On the disc's intro, a narrator describes Los Amigos' sound as "a fusion of different elements of Latin dance and sex culture." The group embrace both on the manic opening track, "Ultra-Funk," and a host of others devoted to women, including "Mi Linda," "Sexy," and "Quiero Desintegrar a Tu Novio" (loose translation: "I Want To Kill Your Boyfriend"). Frank sexual content (the trip-hoppy "Otra Vez," with guests Arto Lindsay and Bill Ware, and "El Disco Anal") will certainly keep Los Amigos invisible even on Latin radio stations, and some of the tunes suffer from a retro vibe -- the Esquivel swipes are so three years ago -- that's too ironic for this group of rowdies. Keep a tongue firmly in cheek, find a mirror ball, and let the cultures clash.

-- Mark Woodlief

*1/2 LaBouche



"Sure to escalate their posture from a dominant dance force into a mainstream pop mainstay," says the PR release accompanying this German duo's long-overdue second US CD. Dance-music fans know this scam all too well: the first CD has fiery, lurid, over-the-top music so fast and metallic it scares your ears off and arouses lots of controversy. Then comes the second CD: tempos slow down, melodies get polish, the group quote hooks from previous pop songs.

As always with LaBouche, the ballads lack drama. As for the covers: do we really need to hear LaBouche render Lime's 1984 tender-voiced cult classic "Unexpected Lovers" in their own inappropriately screaming style? Or listen in "S.O.S." to a false replay of Rhetta Hughes's "Sending Out an S.O.S.," a 1975 disco secret? Only in the lushly dreamy "Whenever You Want" and "Sweet Little Persuader" and in the gothically Latinized "Bolingo" do Lane McCray, Melanie Thornton, and their German studio cohort offer the dangerous lusts and spacy idealism that made LaBouche's first CD Eurodisco's best ever.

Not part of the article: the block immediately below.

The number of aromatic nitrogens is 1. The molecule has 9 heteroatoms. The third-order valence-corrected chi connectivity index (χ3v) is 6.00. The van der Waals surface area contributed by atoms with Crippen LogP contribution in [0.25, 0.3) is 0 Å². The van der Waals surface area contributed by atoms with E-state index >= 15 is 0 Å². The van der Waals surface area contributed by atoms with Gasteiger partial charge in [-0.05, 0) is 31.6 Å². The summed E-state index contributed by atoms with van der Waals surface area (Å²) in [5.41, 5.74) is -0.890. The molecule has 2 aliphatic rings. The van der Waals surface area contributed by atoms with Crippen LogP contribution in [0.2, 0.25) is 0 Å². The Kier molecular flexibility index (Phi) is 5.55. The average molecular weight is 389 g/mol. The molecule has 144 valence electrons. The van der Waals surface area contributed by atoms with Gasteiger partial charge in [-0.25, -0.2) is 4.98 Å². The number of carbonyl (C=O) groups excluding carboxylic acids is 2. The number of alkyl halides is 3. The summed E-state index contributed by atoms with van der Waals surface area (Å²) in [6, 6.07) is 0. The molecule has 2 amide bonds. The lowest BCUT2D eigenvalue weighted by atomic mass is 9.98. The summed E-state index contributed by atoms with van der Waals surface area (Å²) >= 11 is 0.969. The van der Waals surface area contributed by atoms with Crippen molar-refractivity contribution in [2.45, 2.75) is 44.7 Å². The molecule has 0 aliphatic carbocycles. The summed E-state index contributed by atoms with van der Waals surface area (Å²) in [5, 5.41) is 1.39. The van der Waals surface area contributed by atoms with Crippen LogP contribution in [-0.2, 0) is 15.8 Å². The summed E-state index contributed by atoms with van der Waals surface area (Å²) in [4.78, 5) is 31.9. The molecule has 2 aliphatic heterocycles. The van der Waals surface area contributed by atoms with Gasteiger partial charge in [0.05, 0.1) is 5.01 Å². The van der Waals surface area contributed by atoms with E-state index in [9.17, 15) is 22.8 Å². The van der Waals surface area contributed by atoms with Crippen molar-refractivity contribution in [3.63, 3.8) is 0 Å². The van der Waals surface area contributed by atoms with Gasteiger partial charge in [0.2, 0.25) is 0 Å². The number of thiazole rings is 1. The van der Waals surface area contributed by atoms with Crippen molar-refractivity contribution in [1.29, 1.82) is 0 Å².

-- Michael Freedberg




Eight years or so ago, Jana McCall played bass in a Seattle band of women. Dickless weren't what you'd call subtle, but they were vigorous, funny and terse -- in short, exactly the opposite of this solo debut. Jana McCall doesn't rock, it oozes, drenched in Angelo Badalamenti-style reverb and inching along. Almost every song circles droningly around two or three minor chords, on and on, never going anywhere in particular.

Mood music like this can be made to work by a particularly distinguished vocal performance, or by especially powerful lyrics, or by devotion to melody or mood -- Mazzy Star have pulled it off -- but McCall never rouses herself from her torpor. She sings like a ventriloquist, never quite making her words clear; when they are audible, they're not too hot. Her melodies barely make it beyond a range of a few notes, and none of them sticks in the memory past the last note's throbbing fade-out. It's pretty in a background-music sort of way, but that's all.

-- Douglas Wolk

*** Cash Money


(Touch and Go)

When Mississippi musicians originally brought the blues to Chicago, they couldn't have anticipated Cash Money, a young, white, Windy City guitar-and-drums duo who mix Delta mud with ferocious guitar growls and solid groove. Although it's clear that Led Zeppelin loom large in the souls of guitarslinger/screamer John Humphrey and skin pounder Scott Giampino, the pair's love of early Sun studios recordings and Southern boogie bleeds through each track of this sophomore release. Call it sludge-a-billy, or imagine the Flat Duo Jets with more blues and less "billy."

Although they employ the same vintage tube-mike distorto-vocals as bands like the Delta 72, Jon Spencer Blues Explosion, and the Duo Jets, Cash Money openly disdain such comparisons; on Halos, they push out beyond the blues to incorporate violin, lap steel, and organ. The guys always bring it back to basics, however: there's Humphrey's darkly romantic vocals and acoustic guitar on "Evangeline," and then there's Giampino's "cowbell," a dead ringer for the sound of your apron-clad ma whacking your moonshine-soaked pa in the head with a frying pan -- probably like the one Cash Money use to make bacon on stage at their live shows.

-- Meredith Ochs